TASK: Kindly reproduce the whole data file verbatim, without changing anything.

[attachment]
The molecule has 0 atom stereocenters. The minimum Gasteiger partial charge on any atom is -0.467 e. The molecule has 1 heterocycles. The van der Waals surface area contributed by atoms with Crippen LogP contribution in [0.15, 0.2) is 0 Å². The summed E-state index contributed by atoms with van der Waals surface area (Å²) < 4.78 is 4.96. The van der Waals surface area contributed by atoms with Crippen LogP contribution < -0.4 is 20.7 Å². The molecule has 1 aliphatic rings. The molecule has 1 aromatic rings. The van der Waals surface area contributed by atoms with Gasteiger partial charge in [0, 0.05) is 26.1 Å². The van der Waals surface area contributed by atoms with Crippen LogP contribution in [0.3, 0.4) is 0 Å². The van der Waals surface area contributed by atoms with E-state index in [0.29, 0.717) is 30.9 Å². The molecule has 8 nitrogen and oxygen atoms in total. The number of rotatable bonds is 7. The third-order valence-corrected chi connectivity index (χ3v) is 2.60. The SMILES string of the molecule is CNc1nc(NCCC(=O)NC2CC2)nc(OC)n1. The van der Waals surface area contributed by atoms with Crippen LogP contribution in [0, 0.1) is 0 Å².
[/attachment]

The molecule has 0 atom stereocenters. The minimum Gasteiger partial charge on any atom is -0.467 e. The molecule has 1 heterocycles. The van der Waals surface area contributed by atoms with Crippen LogP contribution in [0.15, 0.2) is 0 Å². The summed E-state index contributed by atoms with van der Waals surface area (Å²) < 4.78 is 4.96. The van der Waals surface area contributed by atoms with Crippen LogP contribution < -0.4 is 20.7 Å². The molecule has 1 aliphatic rings. The molecule has 1 aromatic rings. The van der Waals surface area contributed by atoms with Gasteiger partial charge in [0, 0.05) is 26.1 Å². The van der Waals surface area contributed by atoms with Crippen LogP contribution in [0.3, 0.4) is 0 Å². The van der Waals surface area contributed by atoms with E-state index in [0.29, 0.717) is 30.9 Å². The molecule has 8 nitrogen and oxygen atoms in total. The number of rotatable bonds is 7. The third-order valence-corrected chi connectivity index (χ3v) is 2.60. The SMILES string of the molecule is CNc1nc(NCCC(=O)NC2CC2)nc(OC)n1. The van der Waals surface area contributed by atoms with Crippen LogP contribution in [0, 0.1) is 0 Å².